Japanese electronics company Sharp announced in a statement this morning that it’s decided to broaden its unilateral pricing plan (UPP) to include each one of its Aquos Quattron and Ultra HD televisions. Sharp has essentially decided to set standardized minimum prices for the TVs. While retailers aren’t necessarily required by law to follow the guidelines, selling a product for less than the specified price runs the risk of suspension and losing the right to sell the manufacturer’s products. In short, retailers are highly motivated to abide by agreements of this sort. Check out our guide to UPP for a deeper explanation of the relatively new tactic.
Until today, Sharp’s ensemble of high-definition screens sat under a minimum advertised price (MAP) agreement, a policy that TV manufacturers have begun to steadily phase out in favor of the more steadfast UPP agreement. Retailers eventually figured out how to work around MAP pricing – this is the reason that sometimes, when shopping online, you have to add an item to your cart and trudge halfway through the checkout process to figure out what you’ll actually pay in the end.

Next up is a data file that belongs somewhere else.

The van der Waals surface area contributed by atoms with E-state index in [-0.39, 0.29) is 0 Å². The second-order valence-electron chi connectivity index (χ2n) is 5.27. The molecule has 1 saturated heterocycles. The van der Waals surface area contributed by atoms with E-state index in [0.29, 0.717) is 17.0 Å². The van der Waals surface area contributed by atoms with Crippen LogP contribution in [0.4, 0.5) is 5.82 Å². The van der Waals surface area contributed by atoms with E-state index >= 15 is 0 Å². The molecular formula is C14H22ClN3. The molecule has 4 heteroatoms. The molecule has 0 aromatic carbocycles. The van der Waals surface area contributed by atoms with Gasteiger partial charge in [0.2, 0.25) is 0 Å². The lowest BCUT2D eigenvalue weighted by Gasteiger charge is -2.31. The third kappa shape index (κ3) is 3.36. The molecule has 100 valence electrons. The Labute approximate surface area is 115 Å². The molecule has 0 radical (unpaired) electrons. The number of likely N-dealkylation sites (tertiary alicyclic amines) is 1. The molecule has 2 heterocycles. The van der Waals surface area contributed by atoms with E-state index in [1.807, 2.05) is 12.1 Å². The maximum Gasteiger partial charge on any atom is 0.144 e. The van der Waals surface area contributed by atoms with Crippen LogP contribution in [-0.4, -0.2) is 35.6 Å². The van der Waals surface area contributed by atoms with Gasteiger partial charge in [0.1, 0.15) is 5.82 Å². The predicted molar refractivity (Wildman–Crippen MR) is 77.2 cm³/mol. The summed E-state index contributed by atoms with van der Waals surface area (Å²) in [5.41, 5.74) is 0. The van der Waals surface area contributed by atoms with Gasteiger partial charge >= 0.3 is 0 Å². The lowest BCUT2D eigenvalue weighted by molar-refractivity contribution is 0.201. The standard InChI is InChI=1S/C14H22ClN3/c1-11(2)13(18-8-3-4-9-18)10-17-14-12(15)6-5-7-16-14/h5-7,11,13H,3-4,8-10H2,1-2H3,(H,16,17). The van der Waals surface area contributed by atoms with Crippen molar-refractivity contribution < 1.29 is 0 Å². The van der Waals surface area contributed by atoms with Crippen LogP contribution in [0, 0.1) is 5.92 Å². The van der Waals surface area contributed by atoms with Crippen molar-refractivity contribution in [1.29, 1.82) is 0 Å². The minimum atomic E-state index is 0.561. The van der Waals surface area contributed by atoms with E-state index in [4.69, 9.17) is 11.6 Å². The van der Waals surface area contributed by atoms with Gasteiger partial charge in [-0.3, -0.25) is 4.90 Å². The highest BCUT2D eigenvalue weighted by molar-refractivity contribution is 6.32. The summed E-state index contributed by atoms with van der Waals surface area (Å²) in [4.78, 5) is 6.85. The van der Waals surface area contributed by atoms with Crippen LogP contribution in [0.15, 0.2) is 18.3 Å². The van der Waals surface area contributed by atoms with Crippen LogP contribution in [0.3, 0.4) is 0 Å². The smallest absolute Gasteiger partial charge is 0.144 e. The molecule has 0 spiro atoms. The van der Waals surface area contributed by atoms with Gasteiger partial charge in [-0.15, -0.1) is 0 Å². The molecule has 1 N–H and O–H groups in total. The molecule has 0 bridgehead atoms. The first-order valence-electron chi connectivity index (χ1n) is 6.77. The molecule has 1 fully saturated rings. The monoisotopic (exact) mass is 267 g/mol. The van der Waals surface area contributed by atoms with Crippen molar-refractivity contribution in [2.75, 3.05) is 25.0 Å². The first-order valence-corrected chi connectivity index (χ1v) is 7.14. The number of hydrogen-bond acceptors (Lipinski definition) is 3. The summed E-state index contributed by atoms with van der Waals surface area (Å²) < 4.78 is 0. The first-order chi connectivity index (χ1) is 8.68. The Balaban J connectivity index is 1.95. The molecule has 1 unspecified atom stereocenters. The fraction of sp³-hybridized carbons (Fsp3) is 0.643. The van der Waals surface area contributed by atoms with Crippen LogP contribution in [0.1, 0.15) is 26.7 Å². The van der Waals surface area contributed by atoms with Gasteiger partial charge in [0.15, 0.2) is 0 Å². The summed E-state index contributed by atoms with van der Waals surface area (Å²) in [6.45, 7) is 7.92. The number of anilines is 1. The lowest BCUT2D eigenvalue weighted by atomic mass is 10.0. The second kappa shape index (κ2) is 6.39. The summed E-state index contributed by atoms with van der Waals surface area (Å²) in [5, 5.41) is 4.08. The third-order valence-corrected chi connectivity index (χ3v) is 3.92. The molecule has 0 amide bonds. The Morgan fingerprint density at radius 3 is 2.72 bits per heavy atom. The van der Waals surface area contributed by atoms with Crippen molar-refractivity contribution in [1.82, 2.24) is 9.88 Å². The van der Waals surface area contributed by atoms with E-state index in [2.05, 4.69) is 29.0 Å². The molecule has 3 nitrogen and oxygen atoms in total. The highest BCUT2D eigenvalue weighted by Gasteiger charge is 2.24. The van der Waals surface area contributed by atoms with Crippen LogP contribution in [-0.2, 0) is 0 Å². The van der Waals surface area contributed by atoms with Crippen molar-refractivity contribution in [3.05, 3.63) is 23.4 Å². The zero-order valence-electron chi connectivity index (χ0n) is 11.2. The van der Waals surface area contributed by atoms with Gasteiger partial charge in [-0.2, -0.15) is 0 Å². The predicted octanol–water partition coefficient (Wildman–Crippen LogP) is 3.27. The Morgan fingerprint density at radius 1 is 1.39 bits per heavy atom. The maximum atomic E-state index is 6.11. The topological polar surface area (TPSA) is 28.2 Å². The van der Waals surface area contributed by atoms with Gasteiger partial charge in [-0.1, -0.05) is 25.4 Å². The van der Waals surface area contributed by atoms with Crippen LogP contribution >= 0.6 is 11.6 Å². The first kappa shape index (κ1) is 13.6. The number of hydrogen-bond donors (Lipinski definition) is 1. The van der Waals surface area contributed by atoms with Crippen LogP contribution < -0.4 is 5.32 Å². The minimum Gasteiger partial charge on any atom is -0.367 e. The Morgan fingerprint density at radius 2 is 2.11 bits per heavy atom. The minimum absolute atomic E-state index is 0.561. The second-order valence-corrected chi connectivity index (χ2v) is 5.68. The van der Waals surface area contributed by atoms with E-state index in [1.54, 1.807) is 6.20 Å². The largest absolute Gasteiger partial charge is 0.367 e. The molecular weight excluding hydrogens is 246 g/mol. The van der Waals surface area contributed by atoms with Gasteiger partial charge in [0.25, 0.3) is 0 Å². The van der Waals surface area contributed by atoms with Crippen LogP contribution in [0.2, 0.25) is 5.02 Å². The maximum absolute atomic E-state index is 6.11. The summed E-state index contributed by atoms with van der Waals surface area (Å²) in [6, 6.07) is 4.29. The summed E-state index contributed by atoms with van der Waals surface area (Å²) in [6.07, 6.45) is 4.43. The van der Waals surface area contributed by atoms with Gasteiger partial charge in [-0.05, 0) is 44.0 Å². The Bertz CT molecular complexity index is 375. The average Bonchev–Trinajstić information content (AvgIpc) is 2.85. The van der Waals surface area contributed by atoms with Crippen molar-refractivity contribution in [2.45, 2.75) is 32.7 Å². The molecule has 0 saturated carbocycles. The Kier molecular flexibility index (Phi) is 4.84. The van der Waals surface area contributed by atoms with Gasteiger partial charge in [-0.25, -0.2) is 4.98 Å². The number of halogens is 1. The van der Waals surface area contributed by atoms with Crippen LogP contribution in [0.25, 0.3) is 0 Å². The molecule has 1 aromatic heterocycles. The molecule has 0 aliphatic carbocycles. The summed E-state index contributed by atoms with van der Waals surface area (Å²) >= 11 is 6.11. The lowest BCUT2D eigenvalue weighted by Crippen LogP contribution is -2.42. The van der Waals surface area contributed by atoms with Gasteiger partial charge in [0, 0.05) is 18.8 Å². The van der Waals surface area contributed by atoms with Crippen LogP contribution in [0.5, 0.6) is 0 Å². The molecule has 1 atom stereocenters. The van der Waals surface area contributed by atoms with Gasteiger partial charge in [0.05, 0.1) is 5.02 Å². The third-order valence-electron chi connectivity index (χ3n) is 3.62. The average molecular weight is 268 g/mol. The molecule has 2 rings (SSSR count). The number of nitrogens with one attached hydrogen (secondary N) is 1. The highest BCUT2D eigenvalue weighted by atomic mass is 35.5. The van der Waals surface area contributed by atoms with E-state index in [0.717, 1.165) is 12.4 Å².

Here is a list of the Sharp screens, which includes the set suggested retail prices (SRP) and the UPP amounts for each model:
- LC70TQ15U — SRP: $3,599.99 / UPP: $2,899.99
- LC70SQ15U — SRP: $3,399.99 / UPP: $2,699.99
- LC70EQ10U — SRP: $2,599.99 / UPP: $2,199.99
- LC60TQ15U — SRP: $2,599.99 / UPP: $2,199.99
- LC60SQ15U — SRP: $2,399.99 / UPP: $1,999.99
- LC60EQ10U — SRP: $1,699.99 / UPP: $1,399.99
Right now, Sony, Sharp, Samsung, LG, and Toshiba have some form of UPP in place, while Panasonic is the only “tier 1” manufacturer holding back. Tier 2 brands like Vizio (which is on track to soon join the tier 1 ranks) and tier 3 brands such as Westinghouse and Best Buy’s Insignia imprint don’t use UPP programs.